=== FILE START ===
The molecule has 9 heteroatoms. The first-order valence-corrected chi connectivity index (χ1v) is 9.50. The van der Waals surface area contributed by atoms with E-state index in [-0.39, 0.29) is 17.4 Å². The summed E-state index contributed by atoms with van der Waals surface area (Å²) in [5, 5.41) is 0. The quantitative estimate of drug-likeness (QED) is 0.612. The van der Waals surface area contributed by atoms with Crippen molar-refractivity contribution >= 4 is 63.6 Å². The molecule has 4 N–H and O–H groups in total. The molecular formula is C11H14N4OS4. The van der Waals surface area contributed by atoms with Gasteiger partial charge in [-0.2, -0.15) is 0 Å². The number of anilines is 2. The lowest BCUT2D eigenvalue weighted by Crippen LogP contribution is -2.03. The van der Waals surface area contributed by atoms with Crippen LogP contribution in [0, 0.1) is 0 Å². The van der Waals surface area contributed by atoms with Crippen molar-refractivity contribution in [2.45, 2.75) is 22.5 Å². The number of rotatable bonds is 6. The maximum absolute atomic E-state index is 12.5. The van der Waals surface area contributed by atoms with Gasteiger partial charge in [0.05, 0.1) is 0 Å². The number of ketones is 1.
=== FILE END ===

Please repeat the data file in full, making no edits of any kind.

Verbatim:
The molecule has 9 heteroatoms. The first-order valence-corrected chi connectivity index (χ1v) is 9.50. The van der Waals surface area contributed by atoms with E-state index in [-0.39, 0.29) is 17.4 Å². The summed E-state index contributed by atoms with van der Waals surface area (Å²) in [5, 5.41) is 0. The quantitative estimate of drug-likeness (QED) is 0.612. The van der Waals surface area contributed by atoms with Crippen molar-refractivity contribution >= 4 is 63.6 Å². The molecule has 4 N–H and O–H groups in total. The molecular formula is C11H14N4OS4. The van der Waals surface area contributed by atoms with Gasteiger partial charge in [-0.2, -0.15) is 0 Å². The number of anilines is 2. The lowest BCUT2D eigenvalue weighted by Crippen LogP contribution is -2.03. The van der Waals surface area contributed by atoms with Crippen LogP contribution in [0, 0.1) is 0 Å². The van der Waals surface area contributed by atoms with Crippen molar-refractivity contribution in [2.45, 2.75) is 22.5 Å². The number of rotatable bonds is 6. The maximum absolute atomic E-state index is 12.5. The van der Waals surface area contributed by atoms with Gasteiger partial charge in [0.05, 0.1) is 0 Å². The number of ketones is 1.